BY ANNE CHECKOSKY
A local music teacher received national recognition last month for a production she helped plan and put together to help kids learn about nutrition and recycling.
Estibaliz Gastesi, music teacher at Golden Grove Elementary School in The Acreage, came up with the idea of having the choir — made up of third- to fifth-grade students — join first- and third-grade students at her school perform a show based on a nutrition program the Palm Beach County School District rolled out last year.
The district introduced the “OrganWise Guys” to all elementary schools in 2011-12. It is part of a national program that uses 10 characters to teach children about how to be healthy and smart from the inside out.
The 10 characters are: Sid and Kid the Kidney Brothers, Sir Rebrum, Pepto, Peri Stolic, Windy, Hardy Heart, Madame Muscle, Calci M. Bone, Peter Pancreas and Luigi Liver. Their motto is: “We love who we live in, so please take care of us.”
The organization started by performing at assemblies in elementary schools throughout Georgia in 1993. Now OrganWise Guys is in more than 5,000 schools in 20 states. It has a monthly national e-newsletter, The OWG News, that goes out to subscribers. The July edition included a story on Gastesi and Golden Grove.
Gastesi hit on the idea of creating a show after seeing the OrganWise Guys posters in her school cafeteria. Songs from the organization’s CD were used, and different activities from art, physical education and the cafeteria were integrated into the performance.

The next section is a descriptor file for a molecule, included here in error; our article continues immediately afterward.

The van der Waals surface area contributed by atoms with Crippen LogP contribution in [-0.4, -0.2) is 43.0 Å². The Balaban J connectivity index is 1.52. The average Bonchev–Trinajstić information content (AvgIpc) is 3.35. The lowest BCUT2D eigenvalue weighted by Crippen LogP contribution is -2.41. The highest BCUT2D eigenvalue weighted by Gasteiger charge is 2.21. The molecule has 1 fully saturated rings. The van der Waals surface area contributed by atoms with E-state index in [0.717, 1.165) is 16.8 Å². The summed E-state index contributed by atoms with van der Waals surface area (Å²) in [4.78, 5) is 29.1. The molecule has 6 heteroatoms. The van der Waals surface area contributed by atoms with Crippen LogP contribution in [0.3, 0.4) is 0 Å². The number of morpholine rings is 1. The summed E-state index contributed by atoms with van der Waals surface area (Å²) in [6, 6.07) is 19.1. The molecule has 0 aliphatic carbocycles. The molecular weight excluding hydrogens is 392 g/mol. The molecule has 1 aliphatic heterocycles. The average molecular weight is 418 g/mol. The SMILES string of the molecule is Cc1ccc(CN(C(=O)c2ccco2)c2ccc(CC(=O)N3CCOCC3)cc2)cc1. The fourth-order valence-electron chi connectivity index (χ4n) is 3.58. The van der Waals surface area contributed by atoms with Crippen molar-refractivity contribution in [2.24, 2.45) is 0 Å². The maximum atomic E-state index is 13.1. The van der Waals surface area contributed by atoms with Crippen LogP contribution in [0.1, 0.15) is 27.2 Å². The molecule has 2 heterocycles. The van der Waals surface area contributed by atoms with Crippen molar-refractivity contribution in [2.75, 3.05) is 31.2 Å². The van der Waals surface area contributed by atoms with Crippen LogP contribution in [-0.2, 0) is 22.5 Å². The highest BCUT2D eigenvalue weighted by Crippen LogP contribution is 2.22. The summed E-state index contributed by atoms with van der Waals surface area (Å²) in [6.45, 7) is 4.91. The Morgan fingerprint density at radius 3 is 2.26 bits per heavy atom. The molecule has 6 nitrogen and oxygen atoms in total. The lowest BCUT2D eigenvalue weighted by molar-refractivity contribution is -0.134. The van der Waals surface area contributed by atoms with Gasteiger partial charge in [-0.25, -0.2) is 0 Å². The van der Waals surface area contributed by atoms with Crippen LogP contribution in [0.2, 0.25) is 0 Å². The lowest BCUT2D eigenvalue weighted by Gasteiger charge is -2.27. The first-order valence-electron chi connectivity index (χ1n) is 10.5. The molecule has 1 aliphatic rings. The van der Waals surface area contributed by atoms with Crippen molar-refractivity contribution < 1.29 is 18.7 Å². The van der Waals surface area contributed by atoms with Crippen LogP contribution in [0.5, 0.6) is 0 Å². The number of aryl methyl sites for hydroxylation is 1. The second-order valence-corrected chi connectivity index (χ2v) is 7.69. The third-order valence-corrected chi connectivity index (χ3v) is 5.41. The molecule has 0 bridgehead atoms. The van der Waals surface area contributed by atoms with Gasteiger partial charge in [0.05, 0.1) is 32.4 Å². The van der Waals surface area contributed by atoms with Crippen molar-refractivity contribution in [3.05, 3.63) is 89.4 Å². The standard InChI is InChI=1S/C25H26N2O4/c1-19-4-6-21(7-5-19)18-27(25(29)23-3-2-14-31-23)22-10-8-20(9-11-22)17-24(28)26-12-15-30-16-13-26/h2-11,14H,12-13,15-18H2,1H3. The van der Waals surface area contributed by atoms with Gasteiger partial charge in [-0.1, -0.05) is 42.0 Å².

The school used recycled materials from trash for the costumes, such as plastic bags from Target, which represented the heart, and chip bags and cereal boxes, which represented the intestines, Gastesi said. All the trash came from the school’s teachers and students.
“Everybody talks about recycling, but nobody knows what it is. I think they really got the idea,” she said of the students, adding that this had a much greater impact than placing a bottle in a blue bin.
The students practiced starting in February for the May performance. As show day approached, they amped up the practices to once a day for an hour.
“It was such a hoot, and the kids had a blast,” said Karen DeSantis, a Golden Grove volunteer.
In addition, Gastesi invited local farmers to come to the performance with fruits and vegetables to share with the school and audience. “We got so many donations,” she said.
There were free samples for everyone, and there were more than 300 kids in the cafeteria.
The donations also underscored the importance of the idea of eating right. Instead of cookies, candy and sugary drinks, the kids were presented with tables of fresh fruits and vegetables, Gastesi explained.
The performance, which also included poems, lasted about 40 minutes. It was so successful that Gastesi hopes to repeat the idea in future years.
As for the national recognition, Gastesi — who has a doctorate in piano performance and has taught for 14 years — said she was very surprised.
And this coming school year, Golden Grove is going all-green, so there’s no telling what the school’s music teacher might come up with to promote that.
ABOVE: Students dressed in recycled materials for the show.